Out-Netflixing Netflix

Oct. 18, 2011
Here's one for the "wish list": a nationwide, stand-alone, online-only streaming video service, provided by cable operators, to compete directly with over-the-top (OTT) video. OTT, boosted by the lousy economy, has been costing cable money, contributing t...

By Ron Hendrickson

Here's one for the "wish list": a nationwide, stand-alone, online-only streaming video service, provided by cable operators, to compete directly with over-the-top (OTT) video.

OTT, boosted by the lousy economy, has been costing cable money, contributing to cord-cutting and cord-shaving. And wouldn't it be nice to be able put a stop to that, or at least offer a comparable product?

It's entirely possible. The technology's there, though the business model may endanger some sacred cows. Cable ops could stream content from their VOD libraries to anyone anywhere who has good Internet service. It needn't be all the VOD content, just movies, TV series, etc. Make it a stand-alone online video service, not part of a bundle or limited to a particular franchise area, and keep the price point competitive with OTT.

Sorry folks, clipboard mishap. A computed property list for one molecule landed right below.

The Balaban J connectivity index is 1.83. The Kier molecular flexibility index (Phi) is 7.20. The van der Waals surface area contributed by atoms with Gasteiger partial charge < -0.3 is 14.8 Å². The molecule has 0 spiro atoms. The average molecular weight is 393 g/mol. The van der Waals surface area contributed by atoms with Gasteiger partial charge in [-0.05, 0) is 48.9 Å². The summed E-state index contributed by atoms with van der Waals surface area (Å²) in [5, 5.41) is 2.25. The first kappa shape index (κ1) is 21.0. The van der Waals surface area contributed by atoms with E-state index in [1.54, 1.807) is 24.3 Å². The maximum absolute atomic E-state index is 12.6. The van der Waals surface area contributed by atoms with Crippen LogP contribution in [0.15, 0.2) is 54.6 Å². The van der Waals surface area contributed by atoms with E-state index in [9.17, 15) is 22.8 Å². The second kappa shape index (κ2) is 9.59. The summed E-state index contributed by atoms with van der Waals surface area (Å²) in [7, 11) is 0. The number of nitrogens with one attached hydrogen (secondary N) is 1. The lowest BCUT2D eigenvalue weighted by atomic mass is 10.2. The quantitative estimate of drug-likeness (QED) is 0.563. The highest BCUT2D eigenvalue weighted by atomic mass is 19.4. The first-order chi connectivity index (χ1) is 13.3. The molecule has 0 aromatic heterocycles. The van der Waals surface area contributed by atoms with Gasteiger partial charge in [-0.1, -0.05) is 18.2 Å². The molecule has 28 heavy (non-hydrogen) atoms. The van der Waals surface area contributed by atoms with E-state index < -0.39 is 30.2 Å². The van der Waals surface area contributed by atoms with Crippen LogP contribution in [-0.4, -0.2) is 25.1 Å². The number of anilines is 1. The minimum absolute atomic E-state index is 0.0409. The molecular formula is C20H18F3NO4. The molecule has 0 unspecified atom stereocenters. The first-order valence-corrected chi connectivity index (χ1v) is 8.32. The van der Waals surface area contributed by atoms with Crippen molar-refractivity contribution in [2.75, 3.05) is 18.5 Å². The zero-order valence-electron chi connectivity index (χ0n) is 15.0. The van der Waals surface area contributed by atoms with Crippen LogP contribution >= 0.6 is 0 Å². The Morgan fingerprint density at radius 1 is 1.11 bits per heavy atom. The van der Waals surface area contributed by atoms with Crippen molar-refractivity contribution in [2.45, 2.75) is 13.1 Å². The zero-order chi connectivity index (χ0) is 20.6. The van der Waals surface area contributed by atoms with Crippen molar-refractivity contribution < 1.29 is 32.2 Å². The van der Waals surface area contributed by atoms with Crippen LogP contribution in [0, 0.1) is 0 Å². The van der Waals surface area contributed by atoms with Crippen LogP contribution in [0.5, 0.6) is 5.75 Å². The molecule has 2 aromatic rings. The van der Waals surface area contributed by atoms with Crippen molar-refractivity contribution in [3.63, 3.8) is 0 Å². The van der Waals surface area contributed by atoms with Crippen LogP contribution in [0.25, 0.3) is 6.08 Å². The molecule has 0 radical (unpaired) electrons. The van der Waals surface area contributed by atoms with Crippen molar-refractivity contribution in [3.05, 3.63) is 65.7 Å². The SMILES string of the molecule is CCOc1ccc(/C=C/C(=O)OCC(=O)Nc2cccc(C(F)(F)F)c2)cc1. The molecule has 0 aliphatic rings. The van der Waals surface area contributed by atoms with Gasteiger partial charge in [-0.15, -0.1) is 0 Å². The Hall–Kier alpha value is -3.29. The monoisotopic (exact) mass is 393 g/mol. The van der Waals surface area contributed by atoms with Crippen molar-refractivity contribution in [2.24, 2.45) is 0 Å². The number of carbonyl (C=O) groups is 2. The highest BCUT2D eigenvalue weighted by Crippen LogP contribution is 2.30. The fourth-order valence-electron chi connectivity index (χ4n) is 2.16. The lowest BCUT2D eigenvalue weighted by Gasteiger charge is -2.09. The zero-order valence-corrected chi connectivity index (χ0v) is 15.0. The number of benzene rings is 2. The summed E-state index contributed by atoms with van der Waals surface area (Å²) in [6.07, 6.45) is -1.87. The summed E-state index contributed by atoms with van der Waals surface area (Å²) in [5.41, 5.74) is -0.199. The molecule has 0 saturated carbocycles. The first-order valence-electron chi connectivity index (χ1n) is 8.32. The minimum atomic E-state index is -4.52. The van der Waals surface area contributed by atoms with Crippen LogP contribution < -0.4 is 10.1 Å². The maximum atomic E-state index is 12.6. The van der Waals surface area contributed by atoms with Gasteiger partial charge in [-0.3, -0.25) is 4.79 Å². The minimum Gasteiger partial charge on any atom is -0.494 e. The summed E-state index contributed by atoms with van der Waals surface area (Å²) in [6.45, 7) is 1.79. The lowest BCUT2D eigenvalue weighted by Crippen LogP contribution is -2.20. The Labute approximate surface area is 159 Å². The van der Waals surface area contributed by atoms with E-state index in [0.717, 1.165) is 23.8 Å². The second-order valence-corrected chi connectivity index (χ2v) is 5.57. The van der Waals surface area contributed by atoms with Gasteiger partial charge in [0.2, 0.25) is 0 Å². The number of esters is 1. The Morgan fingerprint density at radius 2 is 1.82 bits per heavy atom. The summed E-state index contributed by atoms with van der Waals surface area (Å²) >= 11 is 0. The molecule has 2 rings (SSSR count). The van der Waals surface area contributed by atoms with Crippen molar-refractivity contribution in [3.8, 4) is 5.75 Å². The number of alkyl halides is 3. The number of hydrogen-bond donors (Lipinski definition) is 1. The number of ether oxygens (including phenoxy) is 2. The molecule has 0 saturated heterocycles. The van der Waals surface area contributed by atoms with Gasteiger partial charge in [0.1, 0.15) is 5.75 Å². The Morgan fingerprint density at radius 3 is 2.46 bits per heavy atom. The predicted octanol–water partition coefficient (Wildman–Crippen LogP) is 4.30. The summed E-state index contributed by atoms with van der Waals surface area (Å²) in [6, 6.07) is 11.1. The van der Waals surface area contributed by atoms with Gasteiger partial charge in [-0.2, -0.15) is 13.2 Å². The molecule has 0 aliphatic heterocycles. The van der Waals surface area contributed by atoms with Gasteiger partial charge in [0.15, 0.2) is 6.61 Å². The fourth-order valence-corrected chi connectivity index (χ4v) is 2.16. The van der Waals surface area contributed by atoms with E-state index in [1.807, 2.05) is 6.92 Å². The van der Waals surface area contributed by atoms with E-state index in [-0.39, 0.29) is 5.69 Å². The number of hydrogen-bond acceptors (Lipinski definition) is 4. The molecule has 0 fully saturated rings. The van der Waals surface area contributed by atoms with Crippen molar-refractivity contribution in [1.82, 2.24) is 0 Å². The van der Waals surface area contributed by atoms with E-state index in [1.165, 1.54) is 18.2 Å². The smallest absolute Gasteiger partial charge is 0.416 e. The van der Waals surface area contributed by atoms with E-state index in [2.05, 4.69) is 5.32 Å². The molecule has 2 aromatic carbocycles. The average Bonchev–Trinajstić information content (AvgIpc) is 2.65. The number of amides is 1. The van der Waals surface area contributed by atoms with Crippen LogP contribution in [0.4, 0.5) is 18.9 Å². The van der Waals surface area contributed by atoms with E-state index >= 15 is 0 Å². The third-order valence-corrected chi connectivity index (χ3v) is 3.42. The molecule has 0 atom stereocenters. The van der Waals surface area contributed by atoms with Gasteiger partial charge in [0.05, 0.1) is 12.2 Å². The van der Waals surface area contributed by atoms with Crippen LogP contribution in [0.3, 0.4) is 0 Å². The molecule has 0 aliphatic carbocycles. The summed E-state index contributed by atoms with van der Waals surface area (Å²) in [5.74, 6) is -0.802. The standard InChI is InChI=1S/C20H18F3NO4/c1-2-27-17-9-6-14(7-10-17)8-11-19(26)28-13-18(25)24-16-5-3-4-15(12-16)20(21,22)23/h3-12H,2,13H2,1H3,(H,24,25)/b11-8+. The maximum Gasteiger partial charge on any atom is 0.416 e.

We're not talking full multiscreen or nDVR here; those are expensive (for subs) and geographically limited. The idea is to make something lightweight, ubiquitous and cheap for the subscriber -- in other words, the same model as Netflix, Hulu, et. al., but provided by cable.

A buddy who's a video engineer at Comcast points out that the infrastructure for such an undertaking would be essentially the same as that for multiscreen: transcoders, multiple profiles for each asset, fragmenting, wrappers, storage area networking (SAN), etc. All that might be too expensive to do just for a stand-alone streaming service, but for cable ops that are already getting into multiscreen anyway, stand-alone streaming would provide another avenue for return on multiscreen investments.

The really tricky bit would be the legalities -- DRM, the programmers' pound of flesh, regulatory voodoo and all the other less-than-fun things.

Still, the idea seems worth looking into. Nationwide reach means a huge potential audience, and a low-priced stand-alone service may well bring some lapsed cable subs back into the fold. Most importantly, it's a chance to make OTT work for you -- and on your terms.

Ron Hendrickson is BTR's managing editor. Reach him at [email protected].

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